Snap has 500 million monthly users worldwide.

Snap is accelerating its global expansion by partnering with wireless carriers and promoting its famous augmented reality features in nations ranging from Mexico to Japan, according to Reuters. The parent company of the Snapchat photo messaging app is banking on the app’s relative safety at a time when social media platforms like Meta‘s Facebook, Twitter, YouTube, and TikTok are being scrutinized around the world for harmful content, lax privacy, and cybersecurity protections, and outright bans in some countries.

Snap has largely escaped the attention of governments and regulators around the world, and it has developed a strategy for attracting users in new markets that emphasises the fun of its AR (augmented reality) lenses, which can overlay computerised images on top of the physical world, and ephemeral messaging between close friends.

In India, the firm has surpassed a milestone of 100 million monthly users since revamping its Android app in mid-2019, which made Snapchat more useable for consumers outside of the United States and Europe, where Android is more extensively used than iPhone devices.

Snap has 500 million monthly users worldwide, according to the company’s Partner Summit in May, with around 40% of its users residing outside of North America and Europe.

It now intends to expand its presence in India and recruit new users from around the world, starting with Japan, Indonesia, Brazil, Mexico, Italy, and Spain, according to an unreleased strategy.

According to Nana Murugesan, Snap’s president of international markets, the decision reflects how the bulk of Snapchat’s users is now on Android following the release of the updated software, whereas earlier it was one of the few apps that were predominantly used on Apple devices.

“We’ve seen the results of it, as Android has been a major driver of our growth,” he said.

Snap’s strategy includes pre-installing Snapchat with telecom operators and smartphone manufacturers. The company said it is in talks with carriers in Mexico, Brazil, Italy, and Spain to see if there are any opportunities for joint marketing or including the app in zero-rating plans, which allow customers to use an app without it counting against it their mobile data limits. This was a strategy that helped Facebook’s early expansion in areas where wireless data was expensive.

Snap will also open additional offices in Tokyo, Milan, and Madrid this year to assist its expansion objectives, according to the business.

Workshops with high school and college students will be held to promote the app to young users, as well as the addition of media content in local languages to Snapchat’s Discover feature, which houses original shows from entertainment studios, and the rollout of photo and video AR filters that celebrate local holidays and events.

Along with its focus on AR, Snap has positioned itself in recent years as an app for keeping in touch with a small group of people, as well as one where public content is reviewed by the firm, as opposed to applications like TikTok, where content creators strive to go viral.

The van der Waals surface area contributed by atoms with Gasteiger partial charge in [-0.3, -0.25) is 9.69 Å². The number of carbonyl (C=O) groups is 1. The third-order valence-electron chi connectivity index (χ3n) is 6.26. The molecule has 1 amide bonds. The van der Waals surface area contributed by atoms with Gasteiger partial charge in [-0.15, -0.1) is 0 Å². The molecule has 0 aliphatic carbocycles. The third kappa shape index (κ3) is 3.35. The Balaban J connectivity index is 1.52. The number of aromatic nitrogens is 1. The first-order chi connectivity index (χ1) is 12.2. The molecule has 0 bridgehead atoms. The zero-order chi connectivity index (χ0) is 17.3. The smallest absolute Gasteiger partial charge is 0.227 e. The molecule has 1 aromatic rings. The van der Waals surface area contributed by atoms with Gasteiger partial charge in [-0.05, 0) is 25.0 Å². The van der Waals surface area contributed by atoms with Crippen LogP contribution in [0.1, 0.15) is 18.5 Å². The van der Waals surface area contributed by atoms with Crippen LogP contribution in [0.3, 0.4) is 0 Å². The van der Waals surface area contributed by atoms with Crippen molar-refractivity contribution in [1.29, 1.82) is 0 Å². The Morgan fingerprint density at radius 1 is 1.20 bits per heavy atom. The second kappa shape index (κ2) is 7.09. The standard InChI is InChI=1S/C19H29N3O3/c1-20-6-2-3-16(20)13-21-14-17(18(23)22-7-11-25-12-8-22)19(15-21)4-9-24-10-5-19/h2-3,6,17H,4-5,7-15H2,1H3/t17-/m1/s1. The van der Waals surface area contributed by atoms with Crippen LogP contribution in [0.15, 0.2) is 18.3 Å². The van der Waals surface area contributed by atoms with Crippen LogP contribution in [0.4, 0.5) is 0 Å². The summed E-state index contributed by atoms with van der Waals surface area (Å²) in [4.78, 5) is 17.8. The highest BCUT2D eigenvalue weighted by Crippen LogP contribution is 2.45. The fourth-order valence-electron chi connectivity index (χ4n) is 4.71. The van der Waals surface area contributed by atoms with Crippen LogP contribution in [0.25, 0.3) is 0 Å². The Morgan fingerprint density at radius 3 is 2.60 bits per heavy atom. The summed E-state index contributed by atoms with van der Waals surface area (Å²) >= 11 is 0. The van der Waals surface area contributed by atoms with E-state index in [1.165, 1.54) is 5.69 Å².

According to Shailesh Rao, a senior executive at Google and Twitter who focused on international development, Snap’s image could help it achieve easier access into countries in Asia, where families are wary of outside influences on their children.

He explained, “There is a premium on safety, and there is a premium on knowing your privacy is safeguarded.”

Japan offers a lucrative chance.

According to Arvind Rajan, former managing director of new markets at LinkedIn, who spearheaded the professional networking site’s debut into China in 2014, generating meaningful returns in these new regions could be difficult.

While acquiring new customers in India is simple due to the country’s vast young population, he claims that US internet businesses have failed to make money in the country.

According to app analytics firm App Annie, Snap trails Meta’s Facebook and Instagram in India, with 388 million and 257 million monthly active users, respectively. TikTok, a popular short-form video app, has been banned in India since 2020 due to worries about data privacy and security.

Increasing Snap’s user base in Japan, Brazil, Italy, and Spain, in particular, will be critical to the company’s foreign revenue growth. The four countries are among the top ten online advertising markets in the world, with a total of $33 billion (approximately Rs. 2,45,490 crore) spent on internet ads in those areas.

The Santa Monica, Calif.-based firm, which generates money by selling Snapchat advertising, still makes the majority of its money in North America. During the third quarter, revenue from outside North America and Europe was $127 million (approximately Rs. 945 crores), up 53 percent from the previous year.

Snap sees its AR features as a path into Japan, which is a profitable market. The company hired its first employee in Japan in August to handle market growth there.

Snap hopes to entice consumers as it advances in its AR technologies, such as its Spectacles glasses, Murugesan said, adding that the business is in talks to partner with a Japanese animation studio to do so.

According to a job posting on Snap’s website, the business is also searching for a position that will cultivate relationships and awareness with augmented reality developers in Japan.

“You’ll make a lot of money if you can figure out the user growth narrative (in Japan),” Rajan remarked.